Riding in a group is an exciting experience and can lead to some amazing adventures! St George BUG has come up with some helpful hints to ensure everyone remains safe and has a fun time.

Bike riders cycling together


  • Your bicycle should be in good working order, with tyres pumped and chain oiled. 
  • Do not ride if your brakes are defective.
  • You must wear a helmet – it’s the law.
  • Take a full drink bottle of water and be sure to drink regularly. 
  • Wear suitable clothing – a brightly coloured top is advisable. 
  • Carry a spare tube which is the correct fit for your tyre, a pump and tyre levers. 
  • If the ride is in the early morning or evening, make sure you have front and rear lights. 
  •  A mirror on your handlebar or wrist is an advantage. 
  • A bell is very necessary when riding on shared cycle paths. 
  • Use sunscreen when appropriate – you’ll probably be out in the sun for a few hours.

Riding Etiquette

  • If you haven’t ridden with a group before, let the group know, so they don’t ride too close to you. 
  • Listen carefully to the ride leader’s instructions at the start of the ride. 
  • Watch for hand signals from riders in front of you, e.g. left and right hand turns, slowing or stopping, debris or potholes on the road. The ride leader will show you the signals. 
  • Pass on the signals to the riders behind you, or call them out if you are unable to do them. 
  • Call out “bollard” when approaching one as you might block it from the vision of riders behind you. 
  • Keep to the left when riding, so others can pass you if necessary. 
  • If you pass a rider or walker, call out “passing”.
  • When riding on a road single file is preferred. If the sweep calls out “car back”, it means a car needs to pass, so make sure you keep to the left in single file. 
  • When approaching a roundabout, check behind to see if the road is clear, then take the middle of the lane to go into the roundabout so you don’t get nudged to the side if a car tries to pass. 
  • Always stop for red lights even if the riders ahead have gone through. They will wait for you.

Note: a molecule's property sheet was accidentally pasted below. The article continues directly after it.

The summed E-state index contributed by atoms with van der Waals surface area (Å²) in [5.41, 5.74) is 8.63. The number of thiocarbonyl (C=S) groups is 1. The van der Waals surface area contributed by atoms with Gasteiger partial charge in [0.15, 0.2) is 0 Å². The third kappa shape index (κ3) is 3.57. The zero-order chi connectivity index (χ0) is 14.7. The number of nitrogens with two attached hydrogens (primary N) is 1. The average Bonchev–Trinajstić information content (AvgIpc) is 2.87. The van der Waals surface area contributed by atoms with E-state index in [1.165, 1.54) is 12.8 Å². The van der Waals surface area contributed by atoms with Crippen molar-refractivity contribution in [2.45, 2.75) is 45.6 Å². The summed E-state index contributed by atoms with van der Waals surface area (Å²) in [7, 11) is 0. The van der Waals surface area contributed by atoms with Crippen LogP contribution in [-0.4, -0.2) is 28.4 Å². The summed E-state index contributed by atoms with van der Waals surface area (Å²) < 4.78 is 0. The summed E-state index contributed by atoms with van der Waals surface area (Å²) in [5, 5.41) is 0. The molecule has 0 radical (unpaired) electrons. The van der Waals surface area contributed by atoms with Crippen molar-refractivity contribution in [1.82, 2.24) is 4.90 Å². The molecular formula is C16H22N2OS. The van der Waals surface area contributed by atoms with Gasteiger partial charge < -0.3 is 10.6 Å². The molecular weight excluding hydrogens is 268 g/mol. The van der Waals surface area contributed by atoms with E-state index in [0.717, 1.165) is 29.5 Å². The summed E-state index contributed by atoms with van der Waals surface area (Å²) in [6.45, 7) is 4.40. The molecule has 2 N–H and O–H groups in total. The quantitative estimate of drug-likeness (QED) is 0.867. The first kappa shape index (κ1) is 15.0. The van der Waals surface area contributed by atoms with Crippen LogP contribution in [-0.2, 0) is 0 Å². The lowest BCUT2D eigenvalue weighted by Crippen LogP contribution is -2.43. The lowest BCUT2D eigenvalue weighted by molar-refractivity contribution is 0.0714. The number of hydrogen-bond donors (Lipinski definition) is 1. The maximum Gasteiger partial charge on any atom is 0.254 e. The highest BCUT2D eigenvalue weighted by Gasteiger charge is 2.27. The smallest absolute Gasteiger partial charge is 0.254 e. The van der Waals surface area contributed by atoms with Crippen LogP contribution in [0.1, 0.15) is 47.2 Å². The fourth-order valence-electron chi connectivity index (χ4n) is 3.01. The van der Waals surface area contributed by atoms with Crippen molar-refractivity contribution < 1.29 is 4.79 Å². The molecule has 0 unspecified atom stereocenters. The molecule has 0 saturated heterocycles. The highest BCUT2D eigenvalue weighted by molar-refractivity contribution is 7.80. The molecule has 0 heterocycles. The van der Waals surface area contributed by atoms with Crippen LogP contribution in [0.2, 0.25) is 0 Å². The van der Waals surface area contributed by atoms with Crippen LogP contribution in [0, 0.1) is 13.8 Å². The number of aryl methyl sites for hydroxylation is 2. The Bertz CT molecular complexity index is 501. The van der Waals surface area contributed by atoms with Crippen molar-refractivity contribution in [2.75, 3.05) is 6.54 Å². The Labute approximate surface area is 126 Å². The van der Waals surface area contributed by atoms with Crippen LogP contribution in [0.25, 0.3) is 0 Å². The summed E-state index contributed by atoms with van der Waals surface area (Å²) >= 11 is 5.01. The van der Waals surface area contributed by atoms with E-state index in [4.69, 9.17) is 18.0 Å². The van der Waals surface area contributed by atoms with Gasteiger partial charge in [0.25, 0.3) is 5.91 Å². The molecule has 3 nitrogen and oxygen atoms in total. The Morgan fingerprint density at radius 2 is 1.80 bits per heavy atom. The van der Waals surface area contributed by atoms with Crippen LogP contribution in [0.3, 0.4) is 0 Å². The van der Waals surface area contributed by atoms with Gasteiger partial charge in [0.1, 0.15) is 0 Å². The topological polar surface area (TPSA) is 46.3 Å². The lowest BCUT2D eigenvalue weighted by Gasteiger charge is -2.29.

• Don’t shout abuse at pedestrians, cyclists or motorists or use rude gestures. 
  • Remember that pedestrians have right of way on most shared paths. 
  • If the group has stopped to wait for you, don’t ride up to the front of the group, but join the back of the group.

Avoiding Accidents

  • Always move yourself and your bike to the left edge of the path when you stop. Not only does this avoid riders colliding with you, it also stops others who use the path from getting annoyed. 
  • Don’t swerve in and out of the group. 
  • Bollards come in all shapes and sizes. Watch out for them on shared paths, slow down and call out to riders behind you to alert them. 
  • When riding up onto a footpath or across a gutter, always approach at a right angle. If you approach side-on, your tyre might not get over the lip and your bike will stop suddenly. 
  • Look out for potholes and tree roots and always be on the alert for changes in the path or road surface. Concentrate on the path ahead. 
  • Watch out for bushes, tree branches or vines that encroach on cycle paths. 
  • Occasionally there are off-leash dogs on paths. Slow down and be prepared to stop as they are often unpredictable and can cause you to fall over.
  •  Ring your bell to let walkers with dogs on leashes know you’re going to pass so they can pull their dog to the side. 
  • Small children enjoy riding as much as we do but many of them zig zag across the path, so be patient, slow down and give them a wide berth.
  • Sometimes soft sand blows onto cycle paths. Avoid sudden braking in soft sand. If unsure, get off and push your bike through. 
  • Loose or stony gravel can also be a hazard, depending on its depth, looseness and on the type of your tyres. Try to ride through evenly and not brake suddenly. 
  • Avoid riding parallel to train and light rail tracks in case your tyre gets caught in them. Don’t brake on wet steel tracks or metal drains as this causes your tyres to slide. 
  • Wooden boardwalks also become slippery when wet. 
  • Don’t attempt tight turns when riding in a group, unless you are confident of following through. 
  • Before riding through any intersection, always check that it is safe to do so – don’t just follow the rider in front. 
  • Don’t ride too close to the rider in front of you in case your wheel clips theirs. 
  • Don’t stop suddenly if you can help it. Shout “stopping” or “slowing” when you’re going to stop. 
  • Look out for approaching hills so you can change your gears before you start the climb.